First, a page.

Wednesday, May 22, 2024

In a Former Berlin Squat, Slick Photo Shows (and Martinis)

On a cold, gray Berlin afternoon in February, 1990, a few months after the Wall came down, a group of young artists and anarchists from East Germany climbed through the window of an abandoned department store and began creating their own utopia.

The central Berlin building they occupied became the famous Tacheles squat. Open around the clock, with artist studios, a sculpture garden, movie theater, bar and concert venue, the Tacheles was a tourist destination and symbol of post-reunification Berlin’s heady, underground culture. The Tacheles lasted 22 years, until the artists who worked there were evicted, in 2012, with a promise from the city to keep the site as a cultural space.

The new, extended complex also features luxury apartments, high-end office spaces and a shopping plaza designed by the architects Herzog and de Meuron. Its transformation from a gritty squat into a sleek, corporate development tracks with broader changes that are reordering Berlin.

Fotografiska will host exhibitions from international and local artists in a six-floor, 53,000 square-foot space that also includes a rooftop bar, cafe-bar, bakery and fine-dining restaurant. It is backed by private investors and will be run for profit.

“What’s happening in Berlin is, we had a great time drinking out of plastic cups,” said Yoram Roth, a Berlin-based entrepreneur who is the chairman and majority shareholder of the Fotografiska group. “But we have an audience now that wants a nice glass of wine, a sensible meal, and to be part of the cultural landscape.”

He said that he hoped the extended opening hours for Fotografiska shows — until 11 p.m., daily — would attract people who want to check out an exhibit after work. The bars will likely have their own draw. “In New York, we’ve become the number one place for Bumble dates,” Roth said, adding that he predicted that Fotografiska would become “the martini bar” in Berlin.

In an interview, Huxtable said that she was “excited to do this show,” but had some reservations. “It’s probably not ideal for artists that there’s a new, really expensive development being built in what was formerly a squat,” she said. “I hope my name isn’t being used to promote a real estate cleansing. I don’t want to be part of a P.R. campaign.”

Jochen Sandig, a co-founder of the Tacheles squat who now runs two Berlin art spaces, said he had similar concerns about the project’s conflation of art and commerce. “Tacheles, the highest symbol of Berlin creativity, is now a shopping mall,” he said. “Even the Fotografiska, with its many bars and restaurants, is a shopping mall, buying fashionable artists for their image.”

He recalled that, when he arrived at the Tacheles in 1990, aged 22, the building was a bombed-out World War II wreck facing demolition. “The ideals are ruined, save the ruins,” was the slogan of the occupying artists, who Sandig said engaged in a “social experiment” for “anyone to join if they were active.”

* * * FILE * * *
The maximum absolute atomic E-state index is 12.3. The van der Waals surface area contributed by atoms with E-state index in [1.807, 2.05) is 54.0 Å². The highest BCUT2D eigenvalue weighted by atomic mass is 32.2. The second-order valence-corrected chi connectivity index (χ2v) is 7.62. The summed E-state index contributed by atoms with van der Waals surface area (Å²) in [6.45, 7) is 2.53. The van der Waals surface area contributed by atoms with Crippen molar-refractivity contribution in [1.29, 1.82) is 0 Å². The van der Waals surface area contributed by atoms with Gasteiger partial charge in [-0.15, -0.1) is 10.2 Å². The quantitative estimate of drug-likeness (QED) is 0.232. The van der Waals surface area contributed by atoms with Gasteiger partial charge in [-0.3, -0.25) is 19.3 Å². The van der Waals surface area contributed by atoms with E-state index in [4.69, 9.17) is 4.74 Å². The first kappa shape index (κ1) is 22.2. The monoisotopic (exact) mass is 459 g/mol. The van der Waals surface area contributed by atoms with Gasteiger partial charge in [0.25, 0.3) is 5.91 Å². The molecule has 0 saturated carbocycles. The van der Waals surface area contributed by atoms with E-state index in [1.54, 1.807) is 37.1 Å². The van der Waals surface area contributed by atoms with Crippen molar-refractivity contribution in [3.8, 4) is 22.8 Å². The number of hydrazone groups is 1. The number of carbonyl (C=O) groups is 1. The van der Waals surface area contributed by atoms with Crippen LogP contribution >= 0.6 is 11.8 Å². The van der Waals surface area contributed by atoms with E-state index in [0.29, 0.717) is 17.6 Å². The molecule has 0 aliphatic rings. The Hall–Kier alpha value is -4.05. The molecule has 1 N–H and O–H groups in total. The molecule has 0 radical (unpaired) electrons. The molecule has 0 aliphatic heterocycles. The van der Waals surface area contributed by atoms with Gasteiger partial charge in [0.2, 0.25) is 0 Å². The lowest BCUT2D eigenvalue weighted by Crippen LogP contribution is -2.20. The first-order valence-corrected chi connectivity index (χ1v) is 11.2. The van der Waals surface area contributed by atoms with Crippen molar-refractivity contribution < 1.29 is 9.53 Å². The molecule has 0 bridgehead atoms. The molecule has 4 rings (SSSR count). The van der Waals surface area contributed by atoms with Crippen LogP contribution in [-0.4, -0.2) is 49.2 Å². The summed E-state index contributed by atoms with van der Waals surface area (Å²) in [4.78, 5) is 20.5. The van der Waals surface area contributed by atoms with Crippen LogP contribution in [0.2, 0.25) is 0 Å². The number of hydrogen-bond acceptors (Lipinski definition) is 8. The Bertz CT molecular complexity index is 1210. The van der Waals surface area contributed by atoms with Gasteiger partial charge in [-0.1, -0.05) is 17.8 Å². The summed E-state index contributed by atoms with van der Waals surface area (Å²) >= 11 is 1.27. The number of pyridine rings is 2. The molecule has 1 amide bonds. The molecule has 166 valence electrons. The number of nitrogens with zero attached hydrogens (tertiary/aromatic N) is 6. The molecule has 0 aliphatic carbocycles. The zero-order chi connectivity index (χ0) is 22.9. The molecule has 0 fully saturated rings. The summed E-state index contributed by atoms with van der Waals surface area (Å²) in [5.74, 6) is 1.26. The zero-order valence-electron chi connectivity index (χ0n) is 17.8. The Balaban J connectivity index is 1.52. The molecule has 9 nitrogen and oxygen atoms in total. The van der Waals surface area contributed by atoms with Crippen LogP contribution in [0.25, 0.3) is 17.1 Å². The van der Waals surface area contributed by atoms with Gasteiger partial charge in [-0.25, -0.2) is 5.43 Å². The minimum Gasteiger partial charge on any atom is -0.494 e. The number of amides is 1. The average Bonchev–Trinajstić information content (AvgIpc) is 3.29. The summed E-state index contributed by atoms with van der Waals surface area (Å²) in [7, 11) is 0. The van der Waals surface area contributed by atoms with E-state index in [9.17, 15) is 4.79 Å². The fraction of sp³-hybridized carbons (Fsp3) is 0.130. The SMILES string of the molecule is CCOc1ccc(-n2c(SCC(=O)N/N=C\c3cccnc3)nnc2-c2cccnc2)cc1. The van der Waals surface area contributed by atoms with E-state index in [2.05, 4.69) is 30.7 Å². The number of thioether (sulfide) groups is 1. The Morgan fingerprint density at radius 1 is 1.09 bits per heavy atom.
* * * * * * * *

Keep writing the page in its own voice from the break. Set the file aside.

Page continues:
In the years after the fall of the Berlin Wall, spots like the Tacheles — artist-run spaces, clubs and gig venues — sprung up in disused buildings around the city. In the following decades, as the economy surged and the population increased, many were cleared to make way for real estate developments and infrastructure projects. With each closure, the city lost a little of its bohemian spirit.

“Tacheles was a wild organism,” said the artist Tim Roeffels, who had a studio there from 1992 until the end, in 2012. “It was a dinosaur of the ’90s, a C.V. of everything that Berlin once was,” he said: “a bit stinky, a bit sticky, a bit cheap, a bit dirty.” He added that the freedom to experiment and fail that he found there wouldn’t be possible in a commercial space, where risk-taking isn’t profitable.

Although their models might be different, there is some overlap between the Tacheles’s objectives and those of Fotografiska Berlin, which the center’s executive director, Yousef Hammoudah, said in an interview were to “create a more conscious world,” and “to inspire new perspectives.”

“Yes, we’re for profit. Yes, we’ll generate revenue,” he said. “But at the same time, we’ll support artists in a way that no state-funded museum will.” There were gaps in the programming of Berlin’s existing photography museums, he added; Fotografiska would fill those by concentrating on “gender, identity, race, sexuality, queerness” when selecting the artists it works with.

Spyros Rennt, a Berlin-based Greek photographer, said he was pleased by Fotografiska’s commitment to presenting work by local artists. And, he added, Berliners had “become a little numb to this type of takeover of old spaces that used to have special meaning.”

Sandig said that, despite his doubts about Fotografiska, he was also optimistic about the building’s future. He said that he had told Hammoudah, “‘I hope you’re so successful at Fotografiska that you have to move out and get a bigger place.’” Then, Sandig added, the building could be given back to artists. “We’ll put it in a foundation, and let a new generation do their thing,” he said.

In the meantime, maybe Berlin will finally offer a decent martini.

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